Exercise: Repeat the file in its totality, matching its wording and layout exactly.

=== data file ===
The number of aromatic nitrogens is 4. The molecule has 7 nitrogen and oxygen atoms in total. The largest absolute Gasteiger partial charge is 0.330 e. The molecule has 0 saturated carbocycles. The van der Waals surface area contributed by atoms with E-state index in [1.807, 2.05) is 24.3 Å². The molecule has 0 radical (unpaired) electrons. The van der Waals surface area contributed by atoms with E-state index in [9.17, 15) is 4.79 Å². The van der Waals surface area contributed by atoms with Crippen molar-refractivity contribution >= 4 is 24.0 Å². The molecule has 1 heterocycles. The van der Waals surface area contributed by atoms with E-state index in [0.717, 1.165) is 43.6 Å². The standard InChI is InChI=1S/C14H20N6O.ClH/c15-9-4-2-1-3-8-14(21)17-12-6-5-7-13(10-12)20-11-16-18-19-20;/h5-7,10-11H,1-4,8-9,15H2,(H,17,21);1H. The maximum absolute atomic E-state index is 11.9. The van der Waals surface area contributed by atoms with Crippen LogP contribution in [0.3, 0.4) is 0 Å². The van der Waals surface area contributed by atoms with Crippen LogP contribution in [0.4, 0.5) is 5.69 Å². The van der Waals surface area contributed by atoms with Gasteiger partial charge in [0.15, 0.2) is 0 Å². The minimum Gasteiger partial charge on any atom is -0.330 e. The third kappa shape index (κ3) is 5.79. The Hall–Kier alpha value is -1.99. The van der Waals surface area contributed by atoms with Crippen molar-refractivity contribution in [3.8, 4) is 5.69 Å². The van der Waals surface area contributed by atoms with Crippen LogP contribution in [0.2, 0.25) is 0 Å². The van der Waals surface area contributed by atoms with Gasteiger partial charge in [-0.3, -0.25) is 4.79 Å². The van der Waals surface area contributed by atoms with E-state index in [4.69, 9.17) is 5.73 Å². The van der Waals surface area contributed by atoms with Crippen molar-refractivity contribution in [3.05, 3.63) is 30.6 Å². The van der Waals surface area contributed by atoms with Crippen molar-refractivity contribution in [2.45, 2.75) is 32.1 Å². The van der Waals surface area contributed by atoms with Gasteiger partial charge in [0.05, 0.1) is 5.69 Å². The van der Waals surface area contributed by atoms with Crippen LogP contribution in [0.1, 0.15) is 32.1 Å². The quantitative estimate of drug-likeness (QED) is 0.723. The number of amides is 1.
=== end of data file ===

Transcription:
The number of aromatic nitrogens is 4. The molecule has 7 nitrogen and oxygen atoms in total. The largest absolute Gasteiger partial charge is 0.330 e. The molecule has 0 saturated carbocycles. The van der Waals surface area contributed by atoms with E-state index in [1.807, 2.05) is 24.3 Å². The molecule has 0 radical (unpaired) electrons. The van der Waals surface area contributed by atoms with E-state index in [9.17, 15) is 4.79 Å². The van der Waals surface area contributed by atoms with Crippen molar-refractivity contribution >= 4 is 24.0 Å². The molecule has 1 heterocycles. The van der Waals surface area contributed by atoms with E-state index in [0.717, 1.165) is 43.6 Å². The standard InChI is InChI=1S/C14H20N6O.ClH/c15-9-4-2-1-3-8-14(21)17-12-6-5-7-13(10-12)20-11-16-18-19-20;/h5-7,10-11H,1-4,8-9,15H2,(H,17,21);1H. The maximum absolute atomic E-state index is 11.9. The van der Waals surface area contributed by atoms with Crippen LogP contribution in [0.3, 0.4) is 0 Å². The van der Waals surface area contributed by atoms with Crippen LogP contribution in [0.4, 0.5) is 5.69 Å². The van der Waals surface area contributed by atoms with Gasteiger partial charge in [0.15, 0.2) is 0 Å². The minimum Gasteiger partial charge on any atom is -0.330 e. The third kappa shape index (κ3) is 5.79. The Hall–Kier alpha value is -1.99. The van der Waals surface area contributed by atoms with Crippen molar-refractivity contribution in [3.8, 4) is 5.69 Å². The van der Waals surface area contributed by atoms with Crippen LogP contribution in [0.2, 0.25) is 0 Å². The van der Waals surface area contributed by atoms with Gasteiger partial charge in [-0.3, -0.25) is 4.79 Å². The van der Waals surface area contributed by atoms with E-state index in [4.69, 9.17) is 5.73 Å². The van der Waals surface area contributed by atoms with Crippen molar-refractivity contribution in [3.05, 3.63) is 30.6 Å². The van der Waals surface area contributed by atoms with Crippen molar-refractivity contribution in [2.45, 2.75) is 32.1 Å². The van der Waals surface area contributed by atoms with Gasteiger partial charge in [0.05, 0.1) is 5.69 Å². The van der Waals surface area contributed by atoms with Crippen LogP contribution in [0.1, 0.15) is 32.1 Å². The quantitative estimate of drug-likeness (QED) is 0.723. The number of amides is 1.